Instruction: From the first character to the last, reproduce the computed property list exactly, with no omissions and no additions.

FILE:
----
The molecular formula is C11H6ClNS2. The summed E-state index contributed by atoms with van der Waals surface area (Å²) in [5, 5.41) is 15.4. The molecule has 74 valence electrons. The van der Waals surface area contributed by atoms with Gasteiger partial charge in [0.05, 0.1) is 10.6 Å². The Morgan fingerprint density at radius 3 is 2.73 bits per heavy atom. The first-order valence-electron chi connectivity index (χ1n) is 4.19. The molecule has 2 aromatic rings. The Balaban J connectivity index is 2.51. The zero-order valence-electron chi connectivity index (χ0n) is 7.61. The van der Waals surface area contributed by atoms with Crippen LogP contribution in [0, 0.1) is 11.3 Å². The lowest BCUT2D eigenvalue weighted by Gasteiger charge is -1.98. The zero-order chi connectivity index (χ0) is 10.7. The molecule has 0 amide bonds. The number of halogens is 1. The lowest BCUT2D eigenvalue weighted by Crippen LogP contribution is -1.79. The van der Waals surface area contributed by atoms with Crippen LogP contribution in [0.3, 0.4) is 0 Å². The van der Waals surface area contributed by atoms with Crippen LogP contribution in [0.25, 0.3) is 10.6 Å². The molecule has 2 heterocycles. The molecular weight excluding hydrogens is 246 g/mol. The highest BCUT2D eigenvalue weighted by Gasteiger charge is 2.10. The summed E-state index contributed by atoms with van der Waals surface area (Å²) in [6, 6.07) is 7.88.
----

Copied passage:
The molecular formula is C11H6ClNS2. The summed E-state index contributed by atoms with van der Waals surface area (Å²) in [5, 5.41) is 15.4. The molecule has 74 valence electrons. The van der Waals surface area contributed by atoms with Gasteiger partial charge in [0.05, 0.1) is 10.6 Å². The Morgan fingerprint density at radius 3 is 2.73 bits per heavy atom. The first-order valence-electron chi connectivity index (χ1n) is 4.19. The molecule has 2 aromatic rings. The Balaban J connectivity index is 2.51. The zero-order valence-electron chi connectivity index (χ0n) is 7.61. The van der Waals surface area contributed by atoms with Crippen LogP contribution in [0, 0.1) is 11.3 Å². The lowest BCUT2D eigenvalue weighted by Gasteiger charge is -1.98. The zero-order chi connectivity index (χ0) is 10.7. The molecule has 0 amide bonds. The number of halogens is 1. The lowest BCUT2D eigenvalue weighted by Crippen LogP contribution is -1.79. The van der Waals surface area contributed by atoms with Crippen LogP contribution in [0.3, 0.4) is 0 Å². The van der Waals surface area contributed by atoms with Crippen LogP contribution in [0.25, 0.3) is 10.6 Å². The molecule has 2 heterocycles. The molecular weight excluding hydrogens is 246 g/mol. The highest BCUT2D eigenvalue weighted by Gasteiger charge is 2.10. The summed E-state index contributed by atoms with van der Waals surface area (Å²) in [6, 6.07) is 7.88.